But I don’t think there will be any lasting equilibrium prior to U.S. withdrawal. There may be self-interested hudnas that allow some semblance of security and stability. Best case, a second chance for an Iraqi political dialogue from the ground up after establishing some semblance of civil order to get the power and water back on. A basic accord regarding the mandatory suppression of AiQ and resistance to the most pernicious Iranian influence. Lasting as long as an agreed withdrawal. Some tens of thousands of U.S. troops would remain in the country in some configuration for the many years. As many possible as long as needed to foster the tipping point where inchoate locals have vested interests in preserving coalescing political structures they originally create or accede to solely in their own interests. Political structures ensuring respective security that could tolerate a U.S. withdrawal while legitimating enduring mutual political participation that would facilitate it. To achieve this bare minimum in lieu of the Crusdaer-guy’s Mesopotamian New Jerusalem will require knowledge, wisdom, patience, forbearance and zillions of consistently correct choices all around.
    Or there will, in the end, be all hell to pay.
    Pat, I was, am, so viscerally opposed to this war. I still feel that way. Pissed off. Personally aggrieved by incompetence in matters I really know so little of, horrified by, but not of, the slaughter that never splashes me. But I think. I think they have to stay. This has to be given this late second chance, volatile as Occupation is, until the Iraqis can at least get the lights and water on, which I think would require some measure of functioning civil society a working majority might be more loathe to trash again, or to allow others to wreck again. Indonesian or South Korean-like democratic development is the work of other generations, Inshallah. Because if it doesn’t work in this generation, the alternatives are disastrous all around. For many, many generations.
    Still, if the buggers wanna burn down the country squabbling about the glass after you set ’em up, well, there’s flogging a dead horse – it’ll never be made to drink again. Nature, abhorring a vacuum, will unleash some new unknown, untamed creature to take its place. Maybe, we play our cards right, a nuclear fire-breathing mini-caliphate, instead of the dogs breakfast of dysfunctionality we fostered, tolerated, and dined on so well to date.
    But in my heart of limbic hearts, I think we are all royally fucked, global warming, er, climate change, never mind. There’s just too many powerful humans involved in a very fraught drunken 3 dimensional chess game where none of the pieces or the board itself appear as they truly are to the other players – by defect and by design. A lotta shit is gonna fly a long way in all directions. We all live downstream of each other now, near or far. A towering tsunami over here often starts out as a little ripple way over there there, though by the same token that ” we have to fight ’em over there so we don’t have to fight ’em over here” thing is bas. Gotta go. 43 is on, “we can draw down due to some successes’ I hear, but the first words outta his mouth were “terrorists and the enemies of democracy”. . . not encouraging.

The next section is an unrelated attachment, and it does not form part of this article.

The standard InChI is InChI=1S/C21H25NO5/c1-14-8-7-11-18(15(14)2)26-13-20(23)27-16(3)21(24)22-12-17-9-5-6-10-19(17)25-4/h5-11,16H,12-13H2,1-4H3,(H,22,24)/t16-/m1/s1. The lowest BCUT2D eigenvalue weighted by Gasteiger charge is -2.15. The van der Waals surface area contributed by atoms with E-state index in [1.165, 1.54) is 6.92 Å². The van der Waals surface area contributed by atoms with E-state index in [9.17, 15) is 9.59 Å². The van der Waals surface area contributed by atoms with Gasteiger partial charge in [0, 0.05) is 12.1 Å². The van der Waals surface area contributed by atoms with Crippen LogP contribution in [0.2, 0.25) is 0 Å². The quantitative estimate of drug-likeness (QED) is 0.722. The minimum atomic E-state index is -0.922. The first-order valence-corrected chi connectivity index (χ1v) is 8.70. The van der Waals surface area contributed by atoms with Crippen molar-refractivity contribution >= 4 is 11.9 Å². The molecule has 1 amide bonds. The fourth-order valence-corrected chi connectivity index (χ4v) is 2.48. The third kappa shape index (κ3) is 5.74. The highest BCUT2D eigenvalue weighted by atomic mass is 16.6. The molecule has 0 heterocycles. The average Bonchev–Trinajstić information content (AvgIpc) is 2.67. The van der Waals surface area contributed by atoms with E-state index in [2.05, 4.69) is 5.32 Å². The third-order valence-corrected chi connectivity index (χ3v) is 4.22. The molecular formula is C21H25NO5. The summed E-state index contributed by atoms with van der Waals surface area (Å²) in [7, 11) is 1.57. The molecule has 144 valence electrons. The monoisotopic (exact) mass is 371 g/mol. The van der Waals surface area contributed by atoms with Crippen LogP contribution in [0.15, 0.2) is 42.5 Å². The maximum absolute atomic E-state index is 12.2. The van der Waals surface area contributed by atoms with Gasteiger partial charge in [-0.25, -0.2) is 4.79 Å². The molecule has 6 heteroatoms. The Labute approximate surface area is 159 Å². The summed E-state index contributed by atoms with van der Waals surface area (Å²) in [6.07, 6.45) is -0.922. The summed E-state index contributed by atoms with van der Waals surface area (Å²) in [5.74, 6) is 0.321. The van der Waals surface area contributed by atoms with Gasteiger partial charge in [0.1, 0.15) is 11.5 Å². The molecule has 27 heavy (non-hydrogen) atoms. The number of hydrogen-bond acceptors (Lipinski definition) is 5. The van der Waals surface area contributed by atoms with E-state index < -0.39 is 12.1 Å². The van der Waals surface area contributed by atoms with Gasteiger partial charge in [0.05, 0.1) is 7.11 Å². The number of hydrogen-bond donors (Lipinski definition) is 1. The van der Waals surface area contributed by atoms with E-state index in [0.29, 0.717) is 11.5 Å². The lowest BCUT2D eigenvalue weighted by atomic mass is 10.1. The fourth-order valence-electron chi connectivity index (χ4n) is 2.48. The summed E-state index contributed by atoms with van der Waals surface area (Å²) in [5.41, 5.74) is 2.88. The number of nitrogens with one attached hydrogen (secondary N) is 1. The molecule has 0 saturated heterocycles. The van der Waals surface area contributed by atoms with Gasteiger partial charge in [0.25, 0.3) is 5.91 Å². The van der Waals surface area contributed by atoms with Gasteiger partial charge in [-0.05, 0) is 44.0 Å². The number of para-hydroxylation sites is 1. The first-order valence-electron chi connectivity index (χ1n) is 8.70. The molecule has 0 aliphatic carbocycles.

20. Montag says:

    These obscenities are known as “Bremer Walls” after you-know-who. Bremer getting the Medal of Freedom reminds me of the old saying that behind every medal there’s a disaster.
    Oh, like you weren’t already thinking it. I just connected the dots for you.

  21. chew2 says:

    Jonst & Lang,
    “ONLY when the Sunni’s are strong enough in all regards that a Shia dominated government accepts it MUST somehow accord the Sunni minority legitimate political, legal, social, security and economic space if the Shia are to secure any of their own, will the Sunni’s “have someone to negotiate with”, to mangle a metaphorical Israeli roadblock”
    Or as Mao said “political power grows out of the barrel of a gun”.
    So the US sponsors more sectarian militia’s for tactical convenience, and then later posits the hope that this will somehow eventually lead to the strategic elimination of sectarian militia’s and national reconciliation?
    If that is the process, then some parts of the Iraqi constitution need to be scrapped or ignored, and perhaps Iraq should disappear as a nation. Creating alternative military power centers, certainly isn’t going to make a weak and divided central government any more cohesive or effective.
    I have no problem with cooperating with the Sunni tribes to fight AQI. But how much more powerful must they become, before the Shia’s will have to “negotiate” with them? And what will the governance of Iraq look like after we/they are done?

  22. wsam says:

    But, what leverage do the Sunnis possess in relation to the Shias? Soon the Sunni will be restricted to a few Baghdad neighbourhoods (where they will be basically under siege) and their tribal areas.
    Once the Shia consolidate control over their areas there will be no need for them to compromise with Sunni interests. To a significant degree, they will be able to ignore them. The real unknowable is who and what bundles of interests will emerge as winners on the Shia side.
    Are the Sunni going to acquire an air force, tanks? How are they going to retake Baghdad, for example? Let alone Basra. Sunni militants will be restricted to carrying out terrorist attacks and maybe conducting conventional guerrilla-type operations on the margins.
    It’ll be a civil war where the Sunni side isn’t nearly strong enough to conquer the Shia and the Shia have no interest in conquering the Sunni.